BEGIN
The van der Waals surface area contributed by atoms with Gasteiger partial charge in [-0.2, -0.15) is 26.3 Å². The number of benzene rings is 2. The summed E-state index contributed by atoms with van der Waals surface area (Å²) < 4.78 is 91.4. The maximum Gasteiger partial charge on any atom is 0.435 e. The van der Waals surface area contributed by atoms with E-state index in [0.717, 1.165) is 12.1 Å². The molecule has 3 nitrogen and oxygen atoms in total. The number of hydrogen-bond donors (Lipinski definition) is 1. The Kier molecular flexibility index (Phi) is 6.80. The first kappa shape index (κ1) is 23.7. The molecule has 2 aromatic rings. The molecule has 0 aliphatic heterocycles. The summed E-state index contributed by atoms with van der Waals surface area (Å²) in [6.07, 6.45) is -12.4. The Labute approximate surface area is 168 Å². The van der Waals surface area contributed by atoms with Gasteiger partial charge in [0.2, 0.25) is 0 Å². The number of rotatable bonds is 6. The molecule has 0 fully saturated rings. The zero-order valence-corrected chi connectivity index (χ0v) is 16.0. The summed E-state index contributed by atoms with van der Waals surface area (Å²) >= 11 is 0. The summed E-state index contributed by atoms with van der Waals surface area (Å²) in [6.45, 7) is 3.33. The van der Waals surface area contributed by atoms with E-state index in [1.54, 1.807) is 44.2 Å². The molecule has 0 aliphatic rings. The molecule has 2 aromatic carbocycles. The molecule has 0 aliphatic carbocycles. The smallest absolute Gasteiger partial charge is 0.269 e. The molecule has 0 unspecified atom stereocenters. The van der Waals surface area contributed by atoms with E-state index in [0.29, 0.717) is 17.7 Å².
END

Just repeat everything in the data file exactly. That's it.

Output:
The van der Waals surface area contributed by atoms with Gasteiger partial charge in [-0.2, -0.15) is 26.3 Å². The number of benzene rings is 2. The summed E-state index contributed by atoms with van der Waals surface area (Å²) < 4.78 is 91.4. The maximum Gasteiger partial charge on any atom is 0.435 e. The van der Waals surface area contributed by atoms with E-state index in [0.717, 1.165) is 12.1 Å². The molecule has 3 nitrogen and oxygen atoms in total. The number of hydrogen-bond donors (Lipinski definition) is 1. The Kier molecular flexibility index (Phi) is 6.80. The first kappa shape index (κ1) is 23.7. The molecule has 2 aromatic rings. The molecule has 0 aliphatic heterocycles. The summed E-state index contributed by atoms with van der Waals surface area (Å²) in [6.07, 6.45) is -12.4. The Labute approximate surface area is 168 Å². The van der Waals surface area contributed by atoms with Gasteiger partial charge in [0.2, 0.25) is 0 Å². The number of rotatable bonds is 6. The molecule has 0 fully saturated rings. The zero-order valence-corrected chi connectivity index (χ0v) is 16.0. The summed E-state index contributed by atoms with van der Waals surface area (Å²) >= 11 is 0. The summed E-state index contributed by atoms with van der Waals surface area (Å²) in [6.45, 7) is 3.33. The van der Waals surface area contributed by atoms with E-state index in [1.54, 1.807) is 44.2 Å². The molecule has 0 aliphatic rings. The molecule has 2 aromatic carbocycles. The molecule has 0 aliphatic carbocycles. The smallest absolute Gasteiger partial charge is 0.269 e. The molecule has 0 unspecified atom stereocenters. The van der Waals surface area contributed by atoms with E-state index in [0.29, 0.717) is 17.7 Å².